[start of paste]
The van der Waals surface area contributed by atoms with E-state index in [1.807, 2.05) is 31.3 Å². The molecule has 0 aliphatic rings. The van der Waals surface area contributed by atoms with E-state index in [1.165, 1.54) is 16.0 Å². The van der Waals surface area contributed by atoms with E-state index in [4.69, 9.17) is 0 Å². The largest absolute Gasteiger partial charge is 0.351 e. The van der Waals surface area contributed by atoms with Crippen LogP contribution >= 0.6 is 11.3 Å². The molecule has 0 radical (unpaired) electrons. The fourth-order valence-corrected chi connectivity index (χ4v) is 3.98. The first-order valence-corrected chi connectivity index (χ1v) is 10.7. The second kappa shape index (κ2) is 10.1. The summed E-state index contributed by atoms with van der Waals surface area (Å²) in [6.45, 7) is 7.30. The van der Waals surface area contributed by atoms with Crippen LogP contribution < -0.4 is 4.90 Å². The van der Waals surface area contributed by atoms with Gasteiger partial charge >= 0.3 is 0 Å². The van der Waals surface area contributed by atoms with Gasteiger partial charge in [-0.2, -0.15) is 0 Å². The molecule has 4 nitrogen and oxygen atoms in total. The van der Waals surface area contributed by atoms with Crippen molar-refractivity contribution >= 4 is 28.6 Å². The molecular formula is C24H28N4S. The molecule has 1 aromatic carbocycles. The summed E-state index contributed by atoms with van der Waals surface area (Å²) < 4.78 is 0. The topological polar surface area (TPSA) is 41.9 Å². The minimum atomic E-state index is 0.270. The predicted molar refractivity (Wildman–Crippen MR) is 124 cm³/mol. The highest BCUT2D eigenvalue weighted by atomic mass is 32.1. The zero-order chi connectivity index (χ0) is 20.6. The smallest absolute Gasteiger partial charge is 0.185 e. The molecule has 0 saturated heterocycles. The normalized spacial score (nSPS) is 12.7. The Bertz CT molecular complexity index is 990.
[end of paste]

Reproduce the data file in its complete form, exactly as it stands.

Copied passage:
The van der Waals surface area contributed by atoms with E-state index in [1.807, 2.05) is 31.3 Å². The molecule has 0 aliphatic rings. The van der Waals surface area contributed by atoms with E-state index in [1.165, 1.54) is 16.0 Å². The van der Waals surface area contributed by atoms with E-state index in [4.69, 9.17) is 0 Å². The largest absolute Gasteiger partial charge is 0.351 e. The van der Waals surface area contributed by atoms with Crippen LogP contribution >= 0.6 is 11.3 Å². The molecule has 0 radical (unpaired) electrons. The fourth-order valence-corrected chi connectivity index (χ4v) is 3.98. The first-order valence-corrected chi connectivity index (χ1v) is 10.7. The second kappa shape index (κ2) is 10.1. The summed E-state index contributed by atoms with van der Waals surface area (Å²) in [6.45, 7) is 7.30. The van der Waals surface area contributed by atoms with Crippen LogP contribution < -0.4 is 4.90 Å². The van der Waals surface area contributed by atoms with Gasteiger partial charge >= 0.3 is 0 Å². The van der Waals surface area contributed by atoms with Gasteiger partial charge in [-0.2, -0.15) is 0 Å². The molecule has 4 nitrogen and oxygen atoms in total. The van der Waals surface area contributed by atoms with Crippen molar-refractivity contribution >= 4 is 28.6 Å². The molecular formula is C24H28N4S. The molecule has 1 aromatic carbocycles. The summed E-state index contributed by atoms with van der Waals surface area (Å²) < 4.78 is 0. The topological polar surface area (TPSA) is 41.9 Å². The minimum atomic E-state index is 0.270. The predicted molar refractivity (Wildman–Crippen MR) is 124 cm³/mol. The highest BCUT2D eigenvalue weighted by atomic mass is 32.1. The zero-order chi connectivity index (χ0) is 20.6. The smallest absolute Gasteiger partial charge is 0.185 e. The molecule has 0 saturated heterocycles. The normalized spacial score (nSPS) is 12.7. The Bertz CT molecular complexity index is 990.